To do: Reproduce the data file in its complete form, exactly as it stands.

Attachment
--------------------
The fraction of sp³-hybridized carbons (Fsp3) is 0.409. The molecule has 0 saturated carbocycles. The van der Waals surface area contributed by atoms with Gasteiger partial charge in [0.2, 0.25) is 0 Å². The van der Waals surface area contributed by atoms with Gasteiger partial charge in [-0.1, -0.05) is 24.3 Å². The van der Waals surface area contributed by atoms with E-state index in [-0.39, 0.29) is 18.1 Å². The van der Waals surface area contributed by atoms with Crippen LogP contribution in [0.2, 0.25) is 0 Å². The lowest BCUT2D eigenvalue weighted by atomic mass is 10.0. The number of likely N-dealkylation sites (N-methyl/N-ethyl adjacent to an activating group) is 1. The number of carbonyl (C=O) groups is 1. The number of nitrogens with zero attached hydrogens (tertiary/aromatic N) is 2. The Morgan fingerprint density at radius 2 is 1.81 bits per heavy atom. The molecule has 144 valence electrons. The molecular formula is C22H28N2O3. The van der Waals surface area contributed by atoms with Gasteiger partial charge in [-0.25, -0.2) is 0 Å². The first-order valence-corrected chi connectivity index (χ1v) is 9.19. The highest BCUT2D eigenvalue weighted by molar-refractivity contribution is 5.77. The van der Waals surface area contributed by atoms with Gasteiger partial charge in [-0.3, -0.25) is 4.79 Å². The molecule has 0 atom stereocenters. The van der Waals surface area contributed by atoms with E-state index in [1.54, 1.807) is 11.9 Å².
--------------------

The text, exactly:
The fraction of sp³-hybridized carbons (Fsp3) is 0.409. The molecule has 0 saturated carbocycles. The van der Waals surface area contributed by atoms with Gasteiger partial charge in [0.2, 0.25) is 0 Å². The van der Waals surface area contributed by atoms with Gasteiger partial charge in [-0.1, -0.05) is 24.3 Å². The van der Waals surface area contributed by atoms with E-state index in [-0.39, 0.29) is 18.1 Å². The van der Waals surface area contributed by atoms with Crippen LogP contribution in [0.2, 0.25) is 0 Å². The lowest BCUT2D eigenvalue weighted by atomic mass is 10.0. The number of likely N-dealkylation sites (N-methyl/N-ethyl adjacent to an activating group) is 1. The number of carbonyl (C=O) groups is 1. The number of nitrogens with zero attached hydrogens (tertiary/aromatic N) is 2. The Morgan fingerprint density at radius 2 is 1.81 bits per heavy atom. The molecule has 144 valence electrons. The molecular formula is C22H28N2O3. The van der Waals surface area contributed by atoms with Gasteiger partial charge in [-0.25, -0.2) is 0 Å². The first-order valence-corrected chi connectivity index (χ1v) is 9.19. The highest BCUT2D eigenvalue weighted by molar-refractivity contribution is 5.77. The van der Waals surface area contributed by atoms with Gasteiger partial charge in [-0.3, -0.25) is 4.79 Å². The molecule has 0 atom stereocenters. The van der Waals surface area contributed by atoms with E-state index in [1.54, 1.807) is 11.9 Å².